GET INTO GOLF: Golf’s elite play for country, pride at Ryder Cup | TheUnion.com
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GET INTO GOLF: Golf’s elite play for country, pride at Ryder Cup

The Ryder Cup. This is one of the NASCAR races, right? No? How ‘bout a bottomless java mug for the drivers of large, yellow moving trucks? Nope. This is much, much bigger. For the best in the game, it doesn’t get any better than this.

This is the international competition for golf’s elite. Since 1921, the best players from Great Britain (In 1979, the team was expanded to include continental Europe) have challenged the best players from the United States in a team match. The winning team earned a trophy that is kept at their home country until the next event is played.

Samuel Ryder, a successful entrepreneur, supported the early Cup matches and purchased the perpetual trophy, a gold chalice that bears his name.



Every two years, 12 players from each side of the pond participate in a series of individual and team matches that will determine the winner and who keeps the cup. You already know about some famous rivalries; Yankees and Red Sox, Ali and Frazier, Evert and Navratilova, but this one goes back nearly 90 years and is passed from generation to generation.

In a day when many athletes of other sports won’t play until somebody extends their contract with some serious coin, those who yearn to participate in the Ryder Cup will receive no prize money. They play for pride. The emotions run deep, sometimes tempers flare, and victory is coveted.



Each team has a captain. Jim Furyk, winner of 18 PGA Tour events (including a US Open) and player on nine Ryder Cup teams, is captain of the United States team. Thomas Bjorn, winner of 15 European Tour events and winning record as a player in three Ryder Cup matches, is captain of the European team.

Each side may choose their team. For the United States, eight of the twelve spots on the team are garnered over the course of the two-year period through their performance on Tour. A better finish in a tournament earns a player points and the more significant an event, the greater the granary. Four players are then chosen by the captain.

This year’s European team has 10 players that qualify through a similar point system and three that are chosen by the captain.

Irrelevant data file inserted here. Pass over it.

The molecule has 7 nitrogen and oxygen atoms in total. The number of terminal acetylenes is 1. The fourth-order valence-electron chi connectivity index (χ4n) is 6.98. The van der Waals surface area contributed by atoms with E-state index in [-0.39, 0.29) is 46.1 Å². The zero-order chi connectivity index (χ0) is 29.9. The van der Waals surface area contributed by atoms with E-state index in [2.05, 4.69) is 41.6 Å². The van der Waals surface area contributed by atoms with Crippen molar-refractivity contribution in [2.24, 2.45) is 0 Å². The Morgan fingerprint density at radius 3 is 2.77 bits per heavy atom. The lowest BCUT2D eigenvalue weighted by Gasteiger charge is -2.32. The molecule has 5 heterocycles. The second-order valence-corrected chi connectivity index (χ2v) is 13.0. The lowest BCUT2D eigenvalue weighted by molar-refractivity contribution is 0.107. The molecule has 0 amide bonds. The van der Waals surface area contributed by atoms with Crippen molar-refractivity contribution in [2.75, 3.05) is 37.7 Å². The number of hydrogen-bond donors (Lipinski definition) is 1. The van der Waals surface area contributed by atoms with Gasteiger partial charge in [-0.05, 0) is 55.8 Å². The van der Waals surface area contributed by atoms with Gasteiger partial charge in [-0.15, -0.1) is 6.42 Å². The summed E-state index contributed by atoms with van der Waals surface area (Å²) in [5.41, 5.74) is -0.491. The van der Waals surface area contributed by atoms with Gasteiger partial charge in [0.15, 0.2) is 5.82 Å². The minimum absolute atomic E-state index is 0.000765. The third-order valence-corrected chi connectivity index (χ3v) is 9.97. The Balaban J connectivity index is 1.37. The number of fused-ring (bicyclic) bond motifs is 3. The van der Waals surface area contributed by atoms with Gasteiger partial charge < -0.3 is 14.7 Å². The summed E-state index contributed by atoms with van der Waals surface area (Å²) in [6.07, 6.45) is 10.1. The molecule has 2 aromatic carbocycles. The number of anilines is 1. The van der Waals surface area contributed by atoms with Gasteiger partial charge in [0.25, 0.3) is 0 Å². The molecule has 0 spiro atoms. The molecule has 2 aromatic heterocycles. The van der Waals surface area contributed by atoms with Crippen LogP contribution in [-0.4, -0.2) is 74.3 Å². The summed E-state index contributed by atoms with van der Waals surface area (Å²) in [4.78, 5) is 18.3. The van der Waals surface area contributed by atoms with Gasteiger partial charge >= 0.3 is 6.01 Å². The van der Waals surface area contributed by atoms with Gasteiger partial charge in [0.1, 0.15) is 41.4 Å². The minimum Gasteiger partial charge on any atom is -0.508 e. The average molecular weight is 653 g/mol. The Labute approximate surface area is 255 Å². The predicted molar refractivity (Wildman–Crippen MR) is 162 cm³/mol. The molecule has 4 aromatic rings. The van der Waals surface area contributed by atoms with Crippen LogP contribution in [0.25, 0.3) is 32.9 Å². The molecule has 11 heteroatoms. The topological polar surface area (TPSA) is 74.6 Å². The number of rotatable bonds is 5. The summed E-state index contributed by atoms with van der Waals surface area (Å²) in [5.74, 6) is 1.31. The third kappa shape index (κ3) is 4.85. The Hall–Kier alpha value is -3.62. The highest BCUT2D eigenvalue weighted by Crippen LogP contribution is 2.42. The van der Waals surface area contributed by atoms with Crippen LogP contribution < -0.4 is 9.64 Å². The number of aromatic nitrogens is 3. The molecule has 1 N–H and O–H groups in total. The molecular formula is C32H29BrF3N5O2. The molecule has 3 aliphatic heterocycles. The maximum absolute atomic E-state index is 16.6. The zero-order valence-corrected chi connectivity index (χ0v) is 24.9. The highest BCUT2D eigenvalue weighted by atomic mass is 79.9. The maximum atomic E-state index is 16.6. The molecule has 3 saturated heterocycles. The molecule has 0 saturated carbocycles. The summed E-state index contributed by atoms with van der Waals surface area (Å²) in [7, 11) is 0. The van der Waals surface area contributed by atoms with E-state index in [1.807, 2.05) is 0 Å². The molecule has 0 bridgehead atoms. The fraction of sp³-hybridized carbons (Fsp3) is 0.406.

The type of play is a departure from what you will normally see in a televised event. Match play is the format of the day. Rather than a total score against a field, the individual players, or teams of two players, compete against another individual or team of two.

Beginning on the first tee, the match is tracked hole by hole. The lower score “wins” the hole and the match continues until an individual (or team) has won more holes than the number of holes that remain to be played. By winning a match, the individual or team earns a point for their team. A match that ends in a tie is “halved” and each team earns half a point.

Through a series of individual or “singles” matches and team matches, a total of 28 points are available. Once either side has amassed more than half of the available points (14½), the Ryder Cup will become carry-on luggage for the plane ride home.

Albatros Course at Le Golf National in Guyancourt, France, is the site of the 2018 Ryder Cup. If you’re curious about the name “Albatros,” this is the historical reference to a golf played three under par (score of 2 on par 5 hole).

Tiger Woods and Phil Mickelson are in the mix as captain’s picks and play will be televised over the weekend on NBC and Golf Channel or you can view the coverage online through RyderCup.com. Due to time differences, live coverage is broadcast overnight, with a daytime replay to follow.

John Renslow is a PGA Professional, VP of Yugi Golf Management, and provides Golf Instruction at local courses.


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